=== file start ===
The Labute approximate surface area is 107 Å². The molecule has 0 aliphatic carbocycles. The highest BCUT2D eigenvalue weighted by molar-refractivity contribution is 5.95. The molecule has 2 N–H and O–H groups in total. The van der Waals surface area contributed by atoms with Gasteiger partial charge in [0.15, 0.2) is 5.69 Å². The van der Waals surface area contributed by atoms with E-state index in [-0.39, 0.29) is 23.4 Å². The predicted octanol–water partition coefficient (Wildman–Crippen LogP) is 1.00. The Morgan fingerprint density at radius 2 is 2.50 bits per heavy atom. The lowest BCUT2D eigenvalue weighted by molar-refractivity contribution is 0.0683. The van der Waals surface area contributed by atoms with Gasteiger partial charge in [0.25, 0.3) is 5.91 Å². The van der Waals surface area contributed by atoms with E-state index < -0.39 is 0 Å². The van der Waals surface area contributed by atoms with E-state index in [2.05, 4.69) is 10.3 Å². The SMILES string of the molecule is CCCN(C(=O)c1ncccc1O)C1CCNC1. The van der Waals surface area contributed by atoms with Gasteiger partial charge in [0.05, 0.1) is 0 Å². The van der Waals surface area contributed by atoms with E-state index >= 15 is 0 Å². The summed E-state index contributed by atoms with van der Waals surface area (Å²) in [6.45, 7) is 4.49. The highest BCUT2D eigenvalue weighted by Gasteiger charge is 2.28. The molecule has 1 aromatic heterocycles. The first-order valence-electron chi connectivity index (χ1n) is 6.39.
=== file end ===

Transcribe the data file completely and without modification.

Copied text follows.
The Labute approximate surface area is 107 Å². The molecule has 0 aliphatic carbocycles. The highest BCUT2D eigenvalue weighted by molar-refractivity contribution is 5.95. The molecule has 2 N–H and O–H groups in total. The van der Waals surface area contributed by atoms with Gasteiger partial charge in [0.15, 0.2) is 5.69 Å². The van der Waals surface area contributed by atoms with E-state index in [-0.39, 0.29) is 23.4 Å². The predicted octanol–water partition coefficient (Wildman–Crippen LogP) is 1.00. The Morgan fingerprint density at radius 2 is 2.50 bits per heavy atom. The lowest BCUT2D eigenvalue weighted by molar-refractivity contribution is 0.0683. The van der Waals surface area contributed by atoms with Gasteiger partial charge in [0.25, 0.3) is 5.91 Å². The van der Waals surface area contributed by atoms with E-state index < -0.39 is 0 Å². The van der Waals surface area contributed by atoms with E-state index in [2.05, 4.69) is 10.3 Å². The SMILES string of the molecule is CCCN(C(=O)c1ncccc1O)C1CCNC1. The van der Waals surface area contributed by atoms with Gasteiger partial charge in [0.05, 0.1) is 0 Å². The van der Waals surface area contributed by atoms with E-state index >= 15 is 0 Å². The summed E-state index contributed by atoms with van der Waals surface area (Å²) in [6.45, 7) is 4.49. The highest BCUT2D eigenvalue weighted by Gasteiger charge is 2.28. The molecule has 1 aromatic heterocycles. The first-order valence-electron chi connectivity index (χ1n) is 6.39.